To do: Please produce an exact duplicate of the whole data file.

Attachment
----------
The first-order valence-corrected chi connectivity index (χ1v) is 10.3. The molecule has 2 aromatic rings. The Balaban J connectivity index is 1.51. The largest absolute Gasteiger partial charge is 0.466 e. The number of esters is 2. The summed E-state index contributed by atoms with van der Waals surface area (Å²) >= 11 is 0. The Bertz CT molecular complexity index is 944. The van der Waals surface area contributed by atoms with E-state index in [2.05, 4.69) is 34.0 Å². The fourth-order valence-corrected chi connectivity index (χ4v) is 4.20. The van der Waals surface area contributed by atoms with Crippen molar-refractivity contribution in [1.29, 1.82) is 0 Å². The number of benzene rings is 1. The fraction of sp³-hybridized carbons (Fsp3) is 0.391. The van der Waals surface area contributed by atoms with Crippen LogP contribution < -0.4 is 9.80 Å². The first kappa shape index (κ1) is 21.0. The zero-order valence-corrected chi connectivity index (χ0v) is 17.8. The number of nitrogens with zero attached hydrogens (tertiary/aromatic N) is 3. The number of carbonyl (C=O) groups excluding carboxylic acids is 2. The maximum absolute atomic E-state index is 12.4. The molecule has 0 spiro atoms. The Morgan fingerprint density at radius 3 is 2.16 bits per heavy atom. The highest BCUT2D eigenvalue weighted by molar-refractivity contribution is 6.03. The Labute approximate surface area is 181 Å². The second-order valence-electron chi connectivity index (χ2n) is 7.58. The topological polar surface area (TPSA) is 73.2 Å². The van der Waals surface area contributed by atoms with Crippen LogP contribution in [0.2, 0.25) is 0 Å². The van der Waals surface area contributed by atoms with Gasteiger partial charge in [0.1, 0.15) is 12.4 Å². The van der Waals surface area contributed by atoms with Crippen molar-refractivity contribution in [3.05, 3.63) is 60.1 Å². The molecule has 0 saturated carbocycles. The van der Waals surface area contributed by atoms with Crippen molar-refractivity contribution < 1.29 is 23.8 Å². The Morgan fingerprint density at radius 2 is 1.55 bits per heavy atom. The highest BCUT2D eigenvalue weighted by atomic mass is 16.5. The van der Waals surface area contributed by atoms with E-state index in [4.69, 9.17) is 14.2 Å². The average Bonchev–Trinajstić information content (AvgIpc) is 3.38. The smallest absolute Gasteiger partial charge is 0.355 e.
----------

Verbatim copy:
The first-order valence-corrected chi connectivity index (χ1v) is 10.3. The molecule has 2 aromatic rings. The Balaban J connectivity index is 1.51. The largest absolute Gasteiger partial charge is 0.466 e. The number of esters is 2. The summed E-state index contributed by atoms with van der Waals surface area (Å²) >= 11 is 0. The Bertz CT molecular complexity index is 944. The van der Waals surface area contributed by atoms with E-state index in [2.05, 4.69) is 34.0 Å². The fourth-order valence-corrected chi connectivity index (χ4v) is 4.20. The van der Waals surface area contributed by atoms with Crippen molar-refractivity contribution in [1.29, 1.82) is 0 Å². The number of benzene rings is 1. The fraction of sp³-hybridized carbons (Fsp3) is 0.391. The van der Waals surface area contributed by atoms with Crippen LogP contribution < -0.4 is 9.80 Å². The first kappa shape index (κ1) is 21.0. The zero-order valence-corrected chi connectivity index (χ0v) is 17.8. The number of nitrogens with zero attached hydrogens (tertiary/aromatic N) is 3. The number of carbonyl (C=O) groups excluding carboxylic acids is 2. The maximum absolute atomic E-state index is 12.4. The molecule has 0 spiro atoms. The Morgan fingerprint density at radius 3 is 2.16 bits per heavy atom. The highest BCUT2D eigenvalue weighted by molar-refractivity contribution is 6.03. The Labute approximate surface area is 181 Å². The second-order valence-electron chi connectivity index (χ2n) is 7.58. The topological polar surface area (TPSA) is 73.2 Å². The van der Waals surface area contributed by atoms with Crippen LogP contribution in [0.2, 0.25) is 0 Å². The van der Waals surface area contributed by atoms with Gasteiger partial charge in [0.1, 0.15) is 12.4 Å². The van der Waals surface area contributed by atoms with Crippen molar-refractivity contribution in [3.05, 3.63) is 60.1 Å². The molecule has 0 saturated carbocycles. The van der Waals surface area contributed by atoms with Crippen molar-refractivity contribution < 1.29 is 23.8 Å². The Morgan fingerprint density at radius 2 is 1.55 bits per heavy atom. The highest BCUT2D eigenvalue weighted by atomic mass is 16.5. The van der Waals surface area contributed by atoms with E-state index in [4.69, 9.17) is 14.2 Å². The average Bonchev–Trinajstić information content (AvgIpc) is 3.38. The smallest absolute Gasteiger partial charge is 0.355 e.